Bava Batra 145a-b
What is more satisfying – facing the challenge of developing a deep understanding of one’s Talmud study, or being able to read simple straightforward Mishnayot?
Our Gemara quotes a passage in Mishlei (15:15), and brings a number of homiletic approaches to explain it. The simple rendering of the pasuk would teach that all the days of a poor person are difficult, but someone with a good heart has a continual feast. The Maharsha explains that none of the Sages choose to explain this passage to be referring to a poor person, since the parallel line in the second half of the pasuk does not refer to someone with monetary wealth, rather to someone with a “good heart,” i.e. someone who enjoys spiritual prosperity.
Rabbi Zeira quotes Rav as interpreting this passage to mean that the poor person is a ba’al Talmud, while the man with a good heart is a ba’al Mishna. Thus, someone who must struggle to analyze the ideas and concepts has a difficult time, in contrast with someone who studies the simple meaning of the Mishnah, who has a much easier time.
Rava argues that it is exactly the other way around – that the ba’al Mishna finds challenges in his learning, while the ba’al Talmud has it easier. Rabbeinu Gershom explains that the ba’al Mishna has so little to work with and must struggle in his study, while the ba’al Talmud is steeped in learning and finds much greater satisfaction in his study. The Maharal suggests that the ba’al Mishna reads and reviews with little comprehension, which is a source of pain and anxiety for him, while the ba’al Talmud finds pleasure and satisfaction in his study.
Other interpretations of this passage include:
- Rabbi Chanina, who suggests that it refers to someone with a bad wife or a good one.
- Rabbi Yannai, who interprets it as distinguishing between someone who is overly sensitive and someone who is more relaxed in his attitude.
- Rabbi Yehoshua ben Levi, who argues that it differentiates between someone who is limited to a short term view of life and someone who can see the bigger picture.
Bava Batra 146a-b
In discussing the plight of the poor, who cannot even enjoy improvement in their situation, the Gemara quotes Sefer Ben-Sira as saying that “All the days of a poor man are bad,” for even Shabbat and the holidays are difficult for him. Furthermore, Ben Sira is quoted as saying, “The nights also. Lower than all the roofs is his roof, and on the height of mountains is his vineyard, so that the rain of other roofs pours down upon his roof and the earth of his vineyard is washed down into the vineyards of others.“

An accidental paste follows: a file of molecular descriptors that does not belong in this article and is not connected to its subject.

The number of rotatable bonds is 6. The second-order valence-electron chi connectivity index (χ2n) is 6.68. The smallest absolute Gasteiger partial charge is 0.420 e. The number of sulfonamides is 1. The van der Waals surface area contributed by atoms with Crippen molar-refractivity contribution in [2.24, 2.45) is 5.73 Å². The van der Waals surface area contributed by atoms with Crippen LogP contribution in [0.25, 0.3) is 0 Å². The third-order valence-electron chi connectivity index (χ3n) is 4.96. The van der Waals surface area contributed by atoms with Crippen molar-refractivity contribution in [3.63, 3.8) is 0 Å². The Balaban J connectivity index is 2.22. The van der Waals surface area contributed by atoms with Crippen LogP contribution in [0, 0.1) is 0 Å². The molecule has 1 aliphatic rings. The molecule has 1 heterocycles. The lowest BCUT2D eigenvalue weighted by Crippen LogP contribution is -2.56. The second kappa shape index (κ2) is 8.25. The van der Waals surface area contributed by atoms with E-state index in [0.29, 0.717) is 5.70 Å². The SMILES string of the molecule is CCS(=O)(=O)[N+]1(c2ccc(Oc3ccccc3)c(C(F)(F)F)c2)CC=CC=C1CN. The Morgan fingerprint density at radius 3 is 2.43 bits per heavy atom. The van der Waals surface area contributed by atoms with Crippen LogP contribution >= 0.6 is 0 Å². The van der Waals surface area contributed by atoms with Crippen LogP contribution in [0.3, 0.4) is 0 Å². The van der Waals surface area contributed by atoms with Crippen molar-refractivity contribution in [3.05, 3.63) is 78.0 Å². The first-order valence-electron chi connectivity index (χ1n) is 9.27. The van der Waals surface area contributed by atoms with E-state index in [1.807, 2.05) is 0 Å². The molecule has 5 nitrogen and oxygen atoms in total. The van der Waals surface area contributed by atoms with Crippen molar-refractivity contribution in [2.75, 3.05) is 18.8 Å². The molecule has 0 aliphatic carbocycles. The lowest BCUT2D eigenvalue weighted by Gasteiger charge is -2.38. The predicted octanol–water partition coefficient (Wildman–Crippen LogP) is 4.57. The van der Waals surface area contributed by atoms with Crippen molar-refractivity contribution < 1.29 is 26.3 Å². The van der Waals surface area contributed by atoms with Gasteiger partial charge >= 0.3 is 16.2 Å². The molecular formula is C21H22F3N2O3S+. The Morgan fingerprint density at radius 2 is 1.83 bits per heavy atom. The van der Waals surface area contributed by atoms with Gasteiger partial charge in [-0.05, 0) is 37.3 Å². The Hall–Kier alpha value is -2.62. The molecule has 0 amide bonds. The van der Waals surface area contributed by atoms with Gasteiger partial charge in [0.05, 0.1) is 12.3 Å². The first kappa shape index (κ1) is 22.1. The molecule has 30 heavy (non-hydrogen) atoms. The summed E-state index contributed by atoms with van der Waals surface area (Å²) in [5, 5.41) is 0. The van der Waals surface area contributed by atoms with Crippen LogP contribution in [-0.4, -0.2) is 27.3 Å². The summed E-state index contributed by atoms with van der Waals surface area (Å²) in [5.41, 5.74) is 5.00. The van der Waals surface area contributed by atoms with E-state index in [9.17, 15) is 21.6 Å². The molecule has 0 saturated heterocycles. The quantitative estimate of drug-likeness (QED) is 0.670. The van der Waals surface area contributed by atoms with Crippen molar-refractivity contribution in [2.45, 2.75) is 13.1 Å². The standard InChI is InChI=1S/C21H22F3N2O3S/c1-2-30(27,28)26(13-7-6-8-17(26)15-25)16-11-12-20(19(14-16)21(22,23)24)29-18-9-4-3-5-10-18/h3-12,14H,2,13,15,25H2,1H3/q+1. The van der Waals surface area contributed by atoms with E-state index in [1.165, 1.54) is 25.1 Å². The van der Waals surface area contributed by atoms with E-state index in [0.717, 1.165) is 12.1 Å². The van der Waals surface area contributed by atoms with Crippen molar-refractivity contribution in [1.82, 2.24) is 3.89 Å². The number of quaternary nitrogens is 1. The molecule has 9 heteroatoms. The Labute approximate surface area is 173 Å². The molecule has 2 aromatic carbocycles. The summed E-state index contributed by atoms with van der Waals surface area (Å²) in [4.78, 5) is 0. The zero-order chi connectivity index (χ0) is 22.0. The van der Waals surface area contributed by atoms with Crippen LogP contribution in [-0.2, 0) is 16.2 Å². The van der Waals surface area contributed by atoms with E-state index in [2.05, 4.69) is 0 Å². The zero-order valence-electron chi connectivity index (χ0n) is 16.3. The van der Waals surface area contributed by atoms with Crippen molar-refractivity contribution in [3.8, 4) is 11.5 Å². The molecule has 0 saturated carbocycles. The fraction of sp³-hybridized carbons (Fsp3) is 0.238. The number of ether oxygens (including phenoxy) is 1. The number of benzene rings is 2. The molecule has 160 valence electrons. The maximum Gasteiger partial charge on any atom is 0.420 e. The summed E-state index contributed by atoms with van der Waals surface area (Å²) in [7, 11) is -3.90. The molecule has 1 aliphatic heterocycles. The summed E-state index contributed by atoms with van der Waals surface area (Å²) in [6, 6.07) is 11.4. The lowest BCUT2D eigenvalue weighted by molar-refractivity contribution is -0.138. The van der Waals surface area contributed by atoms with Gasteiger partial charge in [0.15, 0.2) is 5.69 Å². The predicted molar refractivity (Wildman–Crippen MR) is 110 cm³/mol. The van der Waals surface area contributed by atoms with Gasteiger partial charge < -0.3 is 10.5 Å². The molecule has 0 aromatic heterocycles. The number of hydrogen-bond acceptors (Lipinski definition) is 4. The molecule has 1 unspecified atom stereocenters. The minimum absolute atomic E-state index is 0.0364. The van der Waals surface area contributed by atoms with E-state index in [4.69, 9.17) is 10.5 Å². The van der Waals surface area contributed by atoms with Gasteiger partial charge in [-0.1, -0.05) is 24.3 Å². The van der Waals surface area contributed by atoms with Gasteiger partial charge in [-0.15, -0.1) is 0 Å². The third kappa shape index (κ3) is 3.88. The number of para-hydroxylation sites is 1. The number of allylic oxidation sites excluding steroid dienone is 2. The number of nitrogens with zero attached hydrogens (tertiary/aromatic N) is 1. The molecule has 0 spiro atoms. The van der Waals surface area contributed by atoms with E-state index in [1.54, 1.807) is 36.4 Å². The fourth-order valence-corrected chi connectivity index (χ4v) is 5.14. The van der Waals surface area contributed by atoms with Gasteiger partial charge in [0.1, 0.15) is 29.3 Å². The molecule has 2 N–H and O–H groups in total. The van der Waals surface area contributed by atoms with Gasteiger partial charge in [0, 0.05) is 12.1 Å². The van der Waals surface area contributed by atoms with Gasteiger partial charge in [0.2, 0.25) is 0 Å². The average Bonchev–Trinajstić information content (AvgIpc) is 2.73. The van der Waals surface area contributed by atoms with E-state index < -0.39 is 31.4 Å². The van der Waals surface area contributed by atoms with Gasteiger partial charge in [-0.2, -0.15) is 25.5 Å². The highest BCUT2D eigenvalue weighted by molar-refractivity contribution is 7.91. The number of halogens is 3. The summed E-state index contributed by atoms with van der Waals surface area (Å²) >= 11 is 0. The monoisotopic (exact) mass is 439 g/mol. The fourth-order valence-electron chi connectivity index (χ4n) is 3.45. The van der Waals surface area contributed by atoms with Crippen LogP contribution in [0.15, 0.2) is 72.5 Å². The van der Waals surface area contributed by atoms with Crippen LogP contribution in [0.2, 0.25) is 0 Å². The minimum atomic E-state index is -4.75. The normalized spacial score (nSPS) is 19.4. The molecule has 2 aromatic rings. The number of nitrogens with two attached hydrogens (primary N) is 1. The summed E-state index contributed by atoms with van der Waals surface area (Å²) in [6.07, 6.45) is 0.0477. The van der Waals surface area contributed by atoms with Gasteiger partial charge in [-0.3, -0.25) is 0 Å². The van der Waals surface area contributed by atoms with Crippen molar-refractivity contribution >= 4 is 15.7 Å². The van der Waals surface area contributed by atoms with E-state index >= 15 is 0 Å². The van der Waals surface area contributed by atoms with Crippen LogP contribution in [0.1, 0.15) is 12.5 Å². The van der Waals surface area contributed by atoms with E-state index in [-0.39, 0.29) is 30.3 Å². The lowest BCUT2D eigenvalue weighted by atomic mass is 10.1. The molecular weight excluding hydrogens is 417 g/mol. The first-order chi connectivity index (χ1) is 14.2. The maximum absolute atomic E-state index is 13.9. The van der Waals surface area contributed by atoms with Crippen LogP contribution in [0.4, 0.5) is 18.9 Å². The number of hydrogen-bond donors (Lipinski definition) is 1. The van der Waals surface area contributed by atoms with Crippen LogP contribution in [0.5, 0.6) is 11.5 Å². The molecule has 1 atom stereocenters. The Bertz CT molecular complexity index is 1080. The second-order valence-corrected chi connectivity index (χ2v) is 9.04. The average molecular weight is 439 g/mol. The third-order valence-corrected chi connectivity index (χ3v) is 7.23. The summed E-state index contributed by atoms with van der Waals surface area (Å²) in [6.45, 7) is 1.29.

These statements are based on the passage in Mishlei (15:15), and the quote appears to be additional insights that are attributed to Ben Sira.
Sefer Ben-Sira is one of the earliest books composed after the closing of the Biblical canon. It was authored by Shimon ben Yehoshua ben Sira, a native of Jerusalem, who was a younger contemporary of Shimon ha-Tzaddik, prior to the Hasmonean era. The book of Ben-Sira was held in great esteem, and after its translation into Greek by the author’s grandson (in the year 132 BCE in Alexandria), it because widely known even among those who were not familiar with the Hebrew language. Sefer Ben-Sira is included as a canonical work in the Septuagint (and therefore is considered such in many other translations of the Bible), and although the Sages chose to view it as one of the sefarim chitzoni’im – books outside of the canon – they quote it in a respectful manner throughout the Talmud, sometimes even referring to it as Ketuvim. Still, because of confusion between this work and another one that was known as Alfa-Beta d’Ben-Sira, which was a popular – and problematic – work, we find statements in the Gemara forbidding the study of Sefer Ben-Sira.
For generations Sefer Ben-Sira was known only from its translations, but recently parts of it have been found in the original Hebrew (in Masada and elsewhere). Since it was not part of the official Biblical canon it appears that the copyists felt more freedom when working with it and we find several different versions of the same text. When it appears in the Talmud it seems likely that it is being quoted by heart by the Sages, rather than from a written text. The statements quoted in our Gemara, for example, are not found in extant translations or manuscripts of Sefer Ben-Sira.
In addition to his monumental translation and commentary on the Talmud, Rabbi Steinsaltz has authored dozens of books and hundreds of articles on a variety of topics, both Jewish and secular. For more information about Rabbi Steinsaltz’s groundbreaking work in Jewish education, visit www.steinsaltz.org or contact the Aleph Society at 212-840-1166.
The words of this author reflect his/her own opinions and do not necessarily represent the official position of the Orthodox Union.